Album Review

A Change of Season -- The Winterlings Renew Their Passion and Purpose

The Winterlings - Poems That Live As People

Coming quickly on the heels their last effort, the lovely You Are Acres, the Winterlings’ new album, Poems That Live As People, quickly affirms the fact that this band t is making a rapid ascent with every outing. Three albums in, they’ve opted for a populist approach not so dissimilar from that taken by Mumford and Sons and the Lumineers, and while some may lament the fact they’ve sidelined their softer sentiments in favor of what appears to be instant accessibility, there’s no denying the immediately infectious approach that underscores practically every one of the ten tracks found here.

Amanda Birdsall and Wolff Bowden play practically all the instruments and sing all the songs, but the lack of a bigger backing ensemble doesn’t negate the energy and intensity that surges through these selections. They’re more than simply superb; they’re absolutely spellbinding as well, and when the duo find themselves in full throttle on tracks like “Be Kind to the Housefly” and “Paper Boats” -- the former courtesy of its down home designs and rowdy refrain, the latter given to handclaps and a singalong set-up -- they literally stop the listener in his or her tracks and demand an instant replay. Likewise, “Run Run” is nothing less than absolutely anthemic, while “Icarus” is so out and out infectious it’s hard to get it out of your head.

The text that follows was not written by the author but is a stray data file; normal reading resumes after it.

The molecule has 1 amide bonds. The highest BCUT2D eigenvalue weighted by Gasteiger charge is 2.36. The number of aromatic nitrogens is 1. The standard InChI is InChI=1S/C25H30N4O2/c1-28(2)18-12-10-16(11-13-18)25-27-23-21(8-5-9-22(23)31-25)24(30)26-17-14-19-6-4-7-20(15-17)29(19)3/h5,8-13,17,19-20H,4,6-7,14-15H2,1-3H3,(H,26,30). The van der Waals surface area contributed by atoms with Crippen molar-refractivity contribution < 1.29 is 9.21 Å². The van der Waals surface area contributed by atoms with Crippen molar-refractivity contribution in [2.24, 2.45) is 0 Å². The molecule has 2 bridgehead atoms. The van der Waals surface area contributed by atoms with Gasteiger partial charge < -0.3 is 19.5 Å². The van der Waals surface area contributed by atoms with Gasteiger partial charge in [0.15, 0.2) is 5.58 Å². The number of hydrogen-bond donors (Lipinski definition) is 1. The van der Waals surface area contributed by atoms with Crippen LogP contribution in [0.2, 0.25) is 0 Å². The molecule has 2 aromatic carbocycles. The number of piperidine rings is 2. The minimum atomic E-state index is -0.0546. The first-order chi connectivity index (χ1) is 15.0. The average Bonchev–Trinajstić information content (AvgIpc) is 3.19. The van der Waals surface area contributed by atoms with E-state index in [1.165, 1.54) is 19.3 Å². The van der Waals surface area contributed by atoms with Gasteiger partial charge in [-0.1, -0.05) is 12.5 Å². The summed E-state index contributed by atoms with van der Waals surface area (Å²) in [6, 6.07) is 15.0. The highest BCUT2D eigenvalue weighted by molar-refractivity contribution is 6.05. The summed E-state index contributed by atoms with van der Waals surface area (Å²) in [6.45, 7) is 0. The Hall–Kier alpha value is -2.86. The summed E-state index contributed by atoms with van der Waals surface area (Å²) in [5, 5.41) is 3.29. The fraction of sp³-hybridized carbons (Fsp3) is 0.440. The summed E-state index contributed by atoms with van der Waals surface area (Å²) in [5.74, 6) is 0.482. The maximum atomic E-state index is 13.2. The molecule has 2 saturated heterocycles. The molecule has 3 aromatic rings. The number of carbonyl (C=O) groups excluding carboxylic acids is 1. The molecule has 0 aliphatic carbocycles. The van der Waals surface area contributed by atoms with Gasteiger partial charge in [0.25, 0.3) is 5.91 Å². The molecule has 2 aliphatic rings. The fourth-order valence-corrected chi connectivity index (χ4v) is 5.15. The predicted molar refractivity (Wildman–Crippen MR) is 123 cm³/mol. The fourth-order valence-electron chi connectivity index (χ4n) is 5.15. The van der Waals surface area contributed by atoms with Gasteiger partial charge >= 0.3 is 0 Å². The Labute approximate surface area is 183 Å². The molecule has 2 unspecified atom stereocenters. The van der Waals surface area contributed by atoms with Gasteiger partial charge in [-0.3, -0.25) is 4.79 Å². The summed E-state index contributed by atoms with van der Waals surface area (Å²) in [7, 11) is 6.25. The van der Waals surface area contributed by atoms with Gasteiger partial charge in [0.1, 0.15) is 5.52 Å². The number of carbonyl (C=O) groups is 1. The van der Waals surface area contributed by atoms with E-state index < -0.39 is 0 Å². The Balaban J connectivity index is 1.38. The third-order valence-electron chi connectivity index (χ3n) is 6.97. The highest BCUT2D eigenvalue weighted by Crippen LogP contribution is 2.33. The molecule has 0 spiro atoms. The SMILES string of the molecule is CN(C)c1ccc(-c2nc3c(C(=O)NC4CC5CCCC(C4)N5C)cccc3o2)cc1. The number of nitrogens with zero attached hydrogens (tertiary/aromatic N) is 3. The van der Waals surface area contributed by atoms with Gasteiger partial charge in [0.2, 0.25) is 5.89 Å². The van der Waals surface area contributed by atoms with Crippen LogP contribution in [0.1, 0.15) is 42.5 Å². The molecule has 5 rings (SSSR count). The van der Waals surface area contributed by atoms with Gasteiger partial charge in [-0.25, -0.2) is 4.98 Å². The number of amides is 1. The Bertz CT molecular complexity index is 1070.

Not every offering is fuelled accordingly, but even ballads such as “Answering” and “The Wind Is With Us Now” are so haunting and harrowing, they beg attention as well. Little wonder then that Poems That Live As People feels more like a milestone, one that sets this duo apart and establishes their  spectacular, singular sound.